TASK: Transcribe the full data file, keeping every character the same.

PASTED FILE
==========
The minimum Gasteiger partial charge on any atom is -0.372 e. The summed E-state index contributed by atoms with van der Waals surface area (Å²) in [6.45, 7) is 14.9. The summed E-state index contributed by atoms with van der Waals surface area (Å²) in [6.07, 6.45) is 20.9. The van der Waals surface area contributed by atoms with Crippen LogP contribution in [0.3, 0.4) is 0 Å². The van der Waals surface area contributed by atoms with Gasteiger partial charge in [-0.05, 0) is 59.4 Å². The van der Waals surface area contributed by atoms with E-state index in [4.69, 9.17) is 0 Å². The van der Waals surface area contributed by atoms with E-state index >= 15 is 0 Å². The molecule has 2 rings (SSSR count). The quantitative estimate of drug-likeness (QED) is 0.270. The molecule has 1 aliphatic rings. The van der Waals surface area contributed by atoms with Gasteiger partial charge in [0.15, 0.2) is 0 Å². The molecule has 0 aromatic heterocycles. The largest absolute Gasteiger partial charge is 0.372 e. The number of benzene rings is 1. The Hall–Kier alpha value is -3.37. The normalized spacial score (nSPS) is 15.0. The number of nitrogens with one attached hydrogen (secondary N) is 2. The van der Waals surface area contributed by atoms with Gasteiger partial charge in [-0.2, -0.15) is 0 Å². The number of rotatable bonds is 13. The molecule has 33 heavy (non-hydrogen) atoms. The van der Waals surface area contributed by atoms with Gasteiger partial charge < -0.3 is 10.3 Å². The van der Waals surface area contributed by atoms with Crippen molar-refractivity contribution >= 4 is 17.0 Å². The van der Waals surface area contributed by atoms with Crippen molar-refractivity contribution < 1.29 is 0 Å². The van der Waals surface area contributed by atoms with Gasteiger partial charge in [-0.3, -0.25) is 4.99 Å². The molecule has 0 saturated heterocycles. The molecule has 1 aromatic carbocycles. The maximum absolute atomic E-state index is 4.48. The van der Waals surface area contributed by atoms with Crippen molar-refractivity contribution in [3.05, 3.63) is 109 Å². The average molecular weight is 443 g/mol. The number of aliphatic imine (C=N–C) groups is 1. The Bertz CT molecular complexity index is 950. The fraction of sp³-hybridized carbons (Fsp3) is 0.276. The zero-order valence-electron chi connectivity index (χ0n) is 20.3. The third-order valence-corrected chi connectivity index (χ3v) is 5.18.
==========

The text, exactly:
The minimum Gasteiger partial charge on any atom is -0.372 e. The summed E-state index contributed by atoms with van der Waals surface area (Å²) in [6.45, 7) is 14.9. The summed E-state index contributed by atoms with van der Waals surface area (Å²) in [6.07, 6.45) is 20.9. The van der Waals surface area contributed by atoms with Crippen LogP contribution in [0.3, 0.4) is 0 Å². The van der Waals surface area contributed by atoms with Gasteiger partial charge in [-0.05, 0) is 59.4 Å². The van der Waals surface area contributed by atoms with E-state index in [4.69, 9.17) is 0 Å². The van der Waals surface area contributed by atoms with E-state index >= 15 is 0 Å². The molecule has 2 rings (SSSR count). The quantitative estimate of drug-likeness (QED) is 0.270. The molecule has 1 aliphatic rings. The van der Waals surface area contributed by atoms with Gasteiger partial charge in [0.15, 0.2) is 0 Å². The molecule has 0 aromatic heterocycles. The largest absolute Gasteiger partial charge is 0.372 e. The number of benzene rings is 1. The Hall–Kier alpha value is -3.37. The normalized spacial score (nSPS) is 15.0. The number of nitrogens with one attached hydrogen (secondary N) is 2. The van der Waals surface area contributed by atoms with Gasteiger partial charge in [-0.2, -0.15) is 0 Å². The number of rotatable bonds is 13. The molecule has 33 heavy (non-hydrogen) atoms. The van der Waals surface area contributed by atoms with Gasteiger partial charge < -0.3 is 10.3 Å². The van der Waals surface area contributed by atoms with Crippen molar-refractivity contribution >= 4 is 17.0 Å². The van der Waals surface area contributed by atoms with Crippen molar-refractivity contribution < 1.29 is 0 Å². The van der Waals surface area contributed by atoms with Gasteiger partial charge in [-0.3, -0.25) is 4.99 Å². The molecule has 0 saturated heterocycles. The molecule has 1 aromatic carbocycles. The maximum absolute atomic E-state index is 4.48. The van der Waals surface area contributed by atoms with Crippen molar-refractivity contribution in [3.05, 3.63) is 109 Å². The average molecular weight is 443 g/mol. The number of aliphatic imine (C=N–C) groups is 1. The Bertz CT molecular complexity index is 950. The fraction of sp³-hybridized carbons (Fsp3) is 0.276. The zero-order valence-electron chi connectivity index (χ0n) is 20.3. The third-order valence-corrected chi connectivity index (χ3v) is 5.18.